There’s a lesson from Abraham Lincoln’s legacy to learn. He dared to look down on people and circumstance that discouraged him. He did what a significant number of Americans were against when he declared the emancipation of slaves. He dared to drive change with the heart of uniting a nation and setting precedence for the rest of the world.

A heretic of note, he used a slightly different language but meant the same thing. In his speech before the Young Men’s Lyceum of Springfield, Illinois, he called heretics, genius…

Effective heretic leaders do not sympathize with the status quo but with people in driving change.

Many great and good men, sufficiently qualified for any task they should undertake, may ever be found whose ambition would aspire to nothing beyond a seat in Congress, a gubernatorial or a presidential chair; but such belong not to the family of the lion, or the tribe of the eagle. What! think you these places would satisfy an Alexander, a Caesar, or a Napoleon? Never!

Towering genius disdains a beaten path. It seeks regions hitherto unexplored. It sees no distinction in adding story to story upon the monuments of fame erected to the memory of others. It denies that it is glory enough to serve under any chief. It scorns to tread in the footsteps of any predecessor, however illustrious. It thirsts and burns for distinction… ~ Abraham Lincoln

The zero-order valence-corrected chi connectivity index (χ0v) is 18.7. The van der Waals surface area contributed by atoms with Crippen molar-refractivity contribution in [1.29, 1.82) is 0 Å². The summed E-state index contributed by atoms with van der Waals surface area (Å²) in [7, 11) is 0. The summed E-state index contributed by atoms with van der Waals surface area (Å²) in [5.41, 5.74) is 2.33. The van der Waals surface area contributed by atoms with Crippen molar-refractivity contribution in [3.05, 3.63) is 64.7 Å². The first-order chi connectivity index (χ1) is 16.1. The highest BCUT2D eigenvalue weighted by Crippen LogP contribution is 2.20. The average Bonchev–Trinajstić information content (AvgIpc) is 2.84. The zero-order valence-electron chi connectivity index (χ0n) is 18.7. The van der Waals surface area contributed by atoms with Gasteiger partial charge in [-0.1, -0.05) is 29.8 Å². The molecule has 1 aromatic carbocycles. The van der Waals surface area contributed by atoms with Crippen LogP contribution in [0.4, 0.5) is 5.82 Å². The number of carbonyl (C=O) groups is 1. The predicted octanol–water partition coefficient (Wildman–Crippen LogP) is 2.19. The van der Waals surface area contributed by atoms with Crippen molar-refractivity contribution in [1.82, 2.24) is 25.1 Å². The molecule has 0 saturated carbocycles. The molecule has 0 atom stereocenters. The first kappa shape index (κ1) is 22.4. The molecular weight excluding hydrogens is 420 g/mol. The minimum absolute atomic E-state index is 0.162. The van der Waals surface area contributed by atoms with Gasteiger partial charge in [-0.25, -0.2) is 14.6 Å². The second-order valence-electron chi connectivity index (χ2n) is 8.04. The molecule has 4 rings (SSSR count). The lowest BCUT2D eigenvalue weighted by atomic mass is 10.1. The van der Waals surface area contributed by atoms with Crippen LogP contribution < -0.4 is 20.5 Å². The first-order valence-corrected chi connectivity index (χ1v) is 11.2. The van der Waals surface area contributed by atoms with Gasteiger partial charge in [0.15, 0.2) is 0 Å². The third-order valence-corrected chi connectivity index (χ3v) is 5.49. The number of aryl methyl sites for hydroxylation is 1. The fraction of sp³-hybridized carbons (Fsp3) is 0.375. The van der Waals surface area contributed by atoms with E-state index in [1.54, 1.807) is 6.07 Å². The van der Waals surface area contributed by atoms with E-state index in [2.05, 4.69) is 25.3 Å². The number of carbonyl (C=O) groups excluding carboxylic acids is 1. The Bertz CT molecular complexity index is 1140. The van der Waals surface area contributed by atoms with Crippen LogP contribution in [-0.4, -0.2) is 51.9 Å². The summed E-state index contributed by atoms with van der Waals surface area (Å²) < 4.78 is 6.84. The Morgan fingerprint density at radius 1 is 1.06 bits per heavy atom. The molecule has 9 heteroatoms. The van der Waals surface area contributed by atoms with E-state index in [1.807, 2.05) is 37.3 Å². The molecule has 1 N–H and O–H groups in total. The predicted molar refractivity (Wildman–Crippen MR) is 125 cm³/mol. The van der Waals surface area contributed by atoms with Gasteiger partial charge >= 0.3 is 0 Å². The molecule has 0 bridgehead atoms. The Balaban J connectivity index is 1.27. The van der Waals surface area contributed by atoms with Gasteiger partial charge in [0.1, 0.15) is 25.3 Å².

Heretics have to disdain something. Bringing about change is undermining the status quo. It is belief in how change brings about the greater.

When you consider change you disdain the status quo. Unfortunately people will resist change because they will take your disdain on the status quo as a disdain on them. This happens when they feel strongly for the system their actions are keeping alive. The status quo.

As you drive change and disdain the status quo, make sure that you are clear with people that your disdain is more on the status quo than on those keeping it alive. Be bold. Be /ˈherətik/


Published by Blessing Mpofu

just a guy changing the world

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